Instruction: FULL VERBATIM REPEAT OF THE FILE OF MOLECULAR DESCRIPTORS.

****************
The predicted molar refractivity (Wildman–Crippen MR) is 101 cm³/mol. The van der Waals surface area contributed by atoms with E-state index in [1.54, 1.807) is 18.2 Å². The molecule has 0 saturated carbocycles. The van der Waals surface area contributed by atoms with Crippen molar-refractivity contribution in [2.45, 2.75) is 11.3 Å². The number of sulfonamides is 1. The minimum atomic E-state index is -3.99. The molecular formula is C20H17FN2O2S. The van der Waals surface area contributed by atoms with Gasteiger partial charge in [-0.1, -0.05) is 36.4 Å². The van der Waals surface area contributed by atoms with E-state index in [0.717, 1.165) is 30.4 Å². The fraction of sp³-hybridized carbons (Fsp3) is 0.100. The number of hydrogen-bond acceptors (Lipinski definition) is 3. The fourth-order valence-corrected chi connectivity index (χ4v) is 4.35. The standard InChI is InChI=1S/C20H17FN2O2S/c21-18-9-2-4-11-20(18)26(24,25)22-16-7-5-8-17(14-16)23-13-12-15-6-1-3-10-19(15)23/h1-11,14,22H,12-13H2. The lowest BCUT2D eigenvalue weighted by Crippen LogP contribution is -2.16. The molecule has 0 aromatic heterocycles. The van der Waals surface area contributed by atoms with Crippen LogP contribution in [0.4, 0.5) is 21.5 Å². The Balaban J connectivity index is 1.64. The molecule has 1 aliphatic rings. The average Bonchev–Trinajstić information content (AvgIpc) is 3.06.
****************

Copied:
The predicted molar refractivity (Wildman–Crippen MR) is 101 cm³/mol. The van der Waals surface area contributed by atoms with E-state index in [1.54, 1.807) is 18.2 Å². The molecule has 0 saturated carbocycles. The van der Waals surface area contributed by atoms with Crippen molar-refractivity contribution in [2.45, 2.75) is 11.3 Å². The number of sulfonamides is 1. The minimum atomic E-state index is -3.99. The molecular formula is C20H17FN2O2S. The van der Waals surface area contributed by atoms with Gasteiger partial charge in [-0.1, -0.05) is 36.4 Å². The van der Waals surface area contributed by atoms with E-state index in [0.717, 1.165) is 30.4 Å². The fraction of sp³-hybridized carbons (Fsp3) is 0.100. The number of hydrogen-bond acceptors (Lipinski definition) is 3. The fourth-order valence-corrected chi connectivity index (χ4v) is 4.35. The standard InChI is InChI=1S/C20H17FN2O2S/c21-18-9-2-4-11-20(18)26(24,25)22-16-7-5-8-17(14-16)23-13-12-15-6-1-3-10-19(15)23/h1-11,14,22H,12-13H2. The lowest BCUT2D eigenvalue weighted by Crippen LogP contribution is -2.16. The molecule has 0 aromatic heterocycles. The van der Waals surface area contributed by atoms with Crippen LogP contribution in [0.4, 0.5) is 21.5 Å². The Balaban J connectivity index is 1.64. The molecule has 1 aliphatic rings. The average Bonchev–Trinajstić information content (AvgIpc) is 3.06.